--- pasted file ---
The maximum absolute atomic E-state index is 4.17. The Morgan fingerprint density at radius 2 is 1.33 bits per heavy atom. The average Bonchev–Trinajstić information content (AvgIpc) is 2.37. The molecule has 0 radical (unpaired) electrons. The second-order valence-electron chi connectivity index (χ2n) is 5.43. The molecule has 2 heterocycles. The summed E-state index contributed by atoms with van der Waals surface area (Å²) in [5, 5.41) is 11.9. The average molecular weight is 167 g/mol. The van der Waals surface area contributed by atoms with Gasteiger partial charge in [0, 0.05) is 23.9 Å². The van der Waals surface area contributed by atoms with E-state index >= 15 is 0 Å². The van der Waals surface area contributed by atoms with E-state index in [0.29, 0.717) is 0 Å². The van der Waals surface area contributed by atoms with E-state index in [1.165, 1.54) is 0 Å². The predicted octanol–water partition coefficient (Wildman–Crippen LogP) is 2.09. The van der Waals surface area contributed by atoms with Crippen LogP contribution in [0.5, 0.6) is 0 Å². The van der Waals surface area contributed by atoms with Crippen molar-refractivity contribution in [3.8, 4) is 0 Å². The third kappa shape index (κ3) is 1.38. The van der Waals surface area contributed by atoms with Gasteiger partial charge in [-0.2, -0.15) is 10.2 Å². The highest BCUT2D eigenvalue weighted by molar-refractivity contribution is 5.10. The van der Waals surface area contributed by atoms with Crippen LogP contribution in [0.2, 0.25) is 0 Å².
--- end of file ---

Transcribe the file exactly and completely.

The maximum absolute atomic E-state index is 4.17. The Morgan fingerprint density at radius 2 is 1.33 bits per heavy atom. The average Bonchev–Trinajstić information content (AvgIpc) is 2.37. The molecule has 0 radical (unpaired) electrons. The second-order valence-electron chi connectivity index (χ2n) is 5.43. The molecule has 2 heterocycles. The summed E-state index contributed by atoms with van der Waals surface area (Å²) in [5, 5.41) is 11.9. The average molecular weight is 167 g/mol. The van der Waals surface area contributed by atoms with Gasteiger partial charge in [0, 0.05) is 23.9 Å². The van der Waals surface area contributed by atoms with E-state index >= 15 is 0 Å². The van der Waals surface area contributed by atoms with E-state index in [0.29, 0.717) is 0 Å². The van der Waals surface area contributed by atoms with E-state index in [1.165, 1.54) is 0 Å². The predicted octanol–water partition coefficient (Wildman–Crippen LogP) is 2.09. The van der Waals surface area contributed by atoms with Crippen LogP contribution in [0.5, 0.6) is 0 Å². The van der Waals surface area contributed by atoms with Crippen molar-refractivity contribution in [3.8, 4) is 0 Å². The third kappa shape index (κ3) is 1.38. The van der Waals surface area contributed by atoms with Gasteiger partial charge in [-0.2, -0.15) is 10.2 Å². The highest BCUT2D eigenvalue weighted by molar-refractivity contribution is 5.10. The van der Waals surface area contributed by atoms with Crippen LogP contribution in [0.2, 0.25) is 0 Å².